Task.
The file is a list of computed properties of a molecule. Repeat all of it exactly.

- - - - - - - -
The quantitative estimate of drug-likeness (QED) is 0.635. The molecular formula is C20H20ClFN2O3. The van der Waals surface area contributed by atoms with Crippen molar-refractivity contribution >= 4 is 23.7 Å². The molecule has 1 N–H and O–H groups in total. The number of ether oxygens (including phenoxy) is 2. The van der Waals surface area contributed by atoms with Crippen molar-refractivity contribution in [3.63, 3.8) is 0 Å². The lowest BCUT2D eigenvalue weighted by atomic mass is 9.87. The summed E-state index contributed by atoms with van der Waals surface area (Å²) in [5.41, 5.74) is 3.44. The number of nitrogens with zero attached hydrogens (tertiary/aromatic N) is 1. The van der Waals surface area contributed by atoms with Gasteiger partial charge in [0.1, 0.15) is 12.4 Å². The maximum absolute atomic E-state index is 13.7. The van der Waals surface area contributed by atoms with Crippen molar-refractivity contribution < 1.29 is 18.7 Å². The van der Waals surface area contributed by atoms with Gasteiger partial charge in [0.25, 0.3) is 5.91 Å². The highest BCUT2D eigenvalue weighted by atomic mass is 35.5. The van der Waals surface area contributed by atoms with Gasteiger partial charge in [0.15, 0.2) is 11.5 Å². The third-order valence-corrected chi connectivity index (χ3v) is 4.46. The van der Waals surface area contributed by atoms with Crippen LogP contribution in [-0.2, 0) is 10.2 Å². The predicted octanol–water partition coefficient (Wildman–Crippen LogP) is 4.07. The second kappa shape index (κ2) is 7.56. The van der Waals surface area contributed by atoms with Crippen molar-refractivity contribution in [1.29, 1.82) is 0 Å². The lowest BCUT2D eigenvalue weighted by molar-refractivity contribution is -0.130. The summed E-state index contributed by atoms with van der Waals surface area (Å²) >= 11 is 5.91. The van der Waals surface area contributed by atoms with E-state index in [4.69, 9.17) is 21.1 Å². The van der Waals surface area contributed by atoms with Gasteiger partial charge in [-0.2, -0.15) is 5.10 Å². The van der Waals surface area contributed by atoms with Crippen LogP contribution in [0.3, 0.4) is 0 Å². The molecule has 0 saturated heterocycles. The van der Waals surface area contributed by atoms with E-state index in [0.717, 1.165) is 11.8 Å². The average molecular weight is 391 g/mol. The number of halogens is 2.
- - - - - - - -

The quantitative estimate of drug-likeness (QED) is 0.635. The molecular formula is C20H20ClFN2O3. The van der Waals surface area contributed by atoms with Crippen molar-refractivity contribution >= 4 is 23.7 Å². The molecule has 1 N–H and O–H groups in total. The number of ether oxygens (including phenoxy) is 2. The van der Waals surface area contributed by atoms with Crippen molar-refractivity contribution in [3.63, 3.8) is 0 Å². The lowest BCUT2D eigenvalue weighted by atomic mass is 9.87. The summed E-state index contributed by atoms with van der Waals surface area (Å²) in [5.41, 5.74) is 3.44. The number of nitrogens with zero attached hydrogens (tertiary/aromatic N) is 1. The van der Waals surface area contributed by atoms with Gasteiger partial charge in [0.1, 0.15) is 12.4 Å². The maximum absolute atomic E-state index is 13.7. The van der Waals surface area contributed by atoms with Crippen molar-refractivity contribution < 1.29 is 18.7 Å². The van der Waals surface area contributed by atoms with Gasteiger partial charge in [0.25, 0.3) is 5.91 Å². The highest BCUT2D eigenvalue weighted by atomic mass is 35.5. The van der Waals surface area contributed by atoms with Gasteiger partial charge in [0.15, 0.2) is 11.5 Å². The third-order valence-corrected chi connectivity index (χ3v) is 4.46. The van der Waals surface area contributed by atoms with Crippen LogP contribution in [-0.2, 0) is 10.2 Å². The predicted octanol–water partition coefficient (Wildman–Crippen LogP) is 4.07. The second kappa shape index (κ2) is 7.56. The van der Waals surface area contributed by atoms with Crippen molar-refractivity contribution in [1.29, 1.82) is 0 Å². The lowest BCUT2D eigenvalue weighted by molar-refractivity contribution is -0.130. The summed E-state index contributed by atoms with van der Waals surface area (Å²) >= 11 is 5.91. The van der Waals surface area contributed by atoms with E-state index in [4.69, 9.17) is 21.1 Å². The van der Waals surface area contributed by atoms with Gasteiger partial charge in [-0.2, -0.15) is 5.10 Å². The van der Waals surface area contributed by atoms with Crippen LogP contribution in [0.3, 0.4) is 0 Å². The molecule has 0 saturated heterocycles. The van der Waals surface area contributed by atoms with E-state index in [0.717, 1.165) is 11.8 Å². The average molecular weight is 391 g/mol. The number of halogens is 2.